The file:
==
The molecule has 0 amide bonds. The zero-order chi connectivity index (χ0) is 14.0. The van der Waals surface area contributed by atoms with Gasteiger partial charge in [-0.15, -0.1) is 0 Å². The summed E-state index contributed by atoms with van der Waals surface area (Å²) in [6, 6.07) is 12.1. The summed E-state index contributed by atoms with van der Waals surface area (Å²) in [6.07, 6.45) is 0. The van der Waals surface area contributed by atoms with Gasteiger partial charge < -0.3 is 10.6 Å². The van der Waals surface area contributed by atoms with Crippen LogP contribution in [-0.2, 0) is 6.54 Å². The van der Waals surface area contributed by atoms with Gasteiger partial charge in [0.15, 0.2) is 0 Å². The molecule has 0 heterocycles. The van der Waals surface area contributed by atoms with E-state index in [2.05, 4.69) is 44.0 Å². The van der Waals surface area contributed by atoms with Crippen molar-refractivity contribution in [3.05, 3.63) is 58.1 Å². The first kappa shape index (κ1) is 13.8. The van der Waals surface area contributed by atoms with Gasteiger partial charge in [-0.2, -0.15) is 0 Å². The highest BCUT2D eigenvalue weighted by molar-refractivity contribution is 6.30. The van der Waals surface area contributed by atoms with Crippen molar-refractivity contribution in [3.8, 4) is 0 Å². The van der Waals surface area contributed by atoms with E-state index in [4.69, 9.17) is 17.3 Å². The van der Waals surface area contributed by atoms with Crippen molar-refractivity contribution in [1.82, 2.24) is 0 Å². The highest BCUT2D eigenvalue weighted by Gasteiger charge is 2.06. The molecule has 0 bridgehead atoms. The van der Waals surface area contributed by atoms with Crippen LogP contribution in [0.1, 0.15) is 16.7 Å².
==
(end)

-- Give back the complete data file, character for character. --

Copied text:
The molecule has 0 amide bonds. The zero-order chi connectivity index (χ0) is 14.0. The van der Waals surface area contributed by atoms with Gasteiger partial charge in [-0.15, -0.1) is 0 Å². The summed E-state index contributed by atoms with van der Waals surface area (Å²) in [6, 6.07) is 12.1. The summed E-state index contributed by atoms with van der Waals surface area (Å²) in [6.07, 6.45) is 0. The van der Waals surface area contributed by atoms with Gasteiger partial charge < -0.3 is 10.6 Å². The van der Waals surface area contributed by atoms with Crippen LogP contribution in [-0.2, 0) is 6.54 Å². The van der Waals surface area contributed by atoms with Gasteiger partial charge in [0.15, 0.2) is 0 Å². The molecule has 0 heterocycles. The van der Waals surface area contributed by atoms with E-state index in [2.05, 4.69) is 44.0 Å². The van der Waals surface area contributed by atoms with Crippen molar-refractivity contribution in [3.05, 3.63) is 58.1 Å². The first kappa shape index (κ1) is 13.8. The van der Waals surface area contributed by atoms with Gasteiger partial charge in [-0.2, -0.15) is 0 Å². The highest BCUT2D eigenvalue weighted by molar-refractivity contribution is 6.30. The van der Waals surface area contributed by atoms with Crippen molar-refractivity contribution in [3.8, 4) is 0 Å². The van der Waals surface area contributed by atoms with E-state index in [4.69, 9.17) is 17.3 Å². The van der Waals surface area contributed by atoms with Crippen molar-refractivity contribution in [1.82, 2.24) is 0 Å². The highest BCUT2D eigenvalue weighted by Gasteiger charge is 2.06. The molecule has 0 bridgehead atoms. The van der Waals surface area contributed by atoms with Crippen LogP contribution in [0.1, 0.15) is 16.7 Å².